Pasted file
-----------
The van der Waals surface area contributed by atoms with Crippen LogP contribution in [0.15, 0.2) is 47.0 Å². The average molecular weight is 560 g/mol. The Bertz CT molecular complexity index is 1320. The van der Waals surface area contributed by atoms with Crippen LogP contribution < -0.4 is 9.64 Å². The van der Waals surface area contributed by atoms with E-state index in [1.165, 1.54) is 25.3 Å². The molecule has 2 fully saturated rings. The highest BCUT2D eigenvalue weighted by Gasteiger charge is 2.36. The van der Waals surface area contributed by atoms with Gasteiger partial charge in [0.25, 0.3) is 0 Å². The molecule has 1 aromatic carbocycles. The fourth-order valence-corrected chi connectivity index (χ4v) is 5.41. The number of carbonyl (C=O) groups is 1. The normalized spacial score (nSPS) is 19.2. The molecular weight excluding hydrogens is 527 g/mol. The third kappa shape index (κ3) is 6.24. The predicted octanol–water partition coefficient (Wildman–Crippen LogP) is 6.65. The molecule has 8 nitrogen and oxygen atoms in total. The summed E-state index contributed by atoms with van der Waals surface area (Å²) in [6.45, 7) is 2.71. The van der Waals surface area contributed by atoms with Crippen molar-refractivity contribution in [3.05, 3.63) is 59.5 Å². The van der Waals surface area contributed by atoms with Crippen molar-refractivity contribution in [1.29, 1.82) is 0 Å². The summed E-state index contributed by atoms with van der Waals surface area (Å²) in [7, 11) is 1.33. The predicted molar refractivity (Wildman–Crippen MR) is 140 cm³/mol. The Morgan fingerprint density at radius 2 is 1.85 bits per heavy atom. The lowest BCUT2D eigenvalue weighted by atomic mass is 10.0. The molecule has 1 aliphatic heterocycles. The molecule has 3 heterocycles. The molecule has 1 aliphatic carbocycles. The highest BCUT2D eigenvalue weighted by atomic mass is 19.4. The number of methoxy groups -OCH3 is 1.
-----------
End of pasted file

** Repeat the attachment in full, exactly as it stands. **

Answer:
The van der Waals surface area contributed by atoms with Crippen LogP contribution in [0.15, 0.2) is 47.0 Å². The average molecular weight is 560 g/mol. The Bertz CT molecular complexity index is 1320. The van der Waals surface area contributed by atoms with Crippen LogP contribution < -0.4 is 9.64 Å². The van der Waals surface area contributed by atoms with E-state index in [1.165, 1.54) is 25.3 Å². The molecule has 2 fully saturated rings. The highest BCUT2D eigenvalue weighted by Gasteiger charge is 2.36. The van der Waals surface area contributed by atoms with Gasteiger partial charge in [0.25, 0.3) is 0 Å². The molecule has 1 aromatic carbocycles. The fourth-order valence-corrected chi connectivity index (χ4v) is 5.41. The number of carbonyl (C=O) groups is 1. The normalized spacial score (nSPS) is 19.2. The molecular weight excluding hydrogens is 527 g/mol. The third kappa shape index (κ3) is 6.24. The predicted octanol–water partition coefficient (Wildman–Crippen LogP) is 6.65. The molecule has 8 nitrogen and oxygen atoms in total. The summed E-state index contributed by atoms with van der Waals surface area (Å²) in [6.45, 7) is 2.71. The van der Waals surface area contributed by atoms with Crippen molar-refractivity contribution in [3.05, 3.63) is 59.5 Å². The van der Waals surface area contributed by atoms with Crippen molar-refractivity contribution in [1.29, 1.82) is 0 Å². The summed E-state index contributed by atoms with van der Waals surface area (Å²) in [7, 11) is 1.33. The predicted molar refractivity (Wildman–Crippen MR) is 140 cm³/mol. The Morgan fingerprint density at radius 2 is 1.85 bits per heavy atom. The lowest BCUT2D eigenvalue weighted by atomic mass is 10.0. The molecule has 1 aliphatic heterocycles. The molecule has 3 heterocycles. The molecule has 1 aliphatic carbocycles. The highest BCUT2D eigenvalue weighted by atomic mass is 19.4. The number of methoxy groups -OCH3 is 1.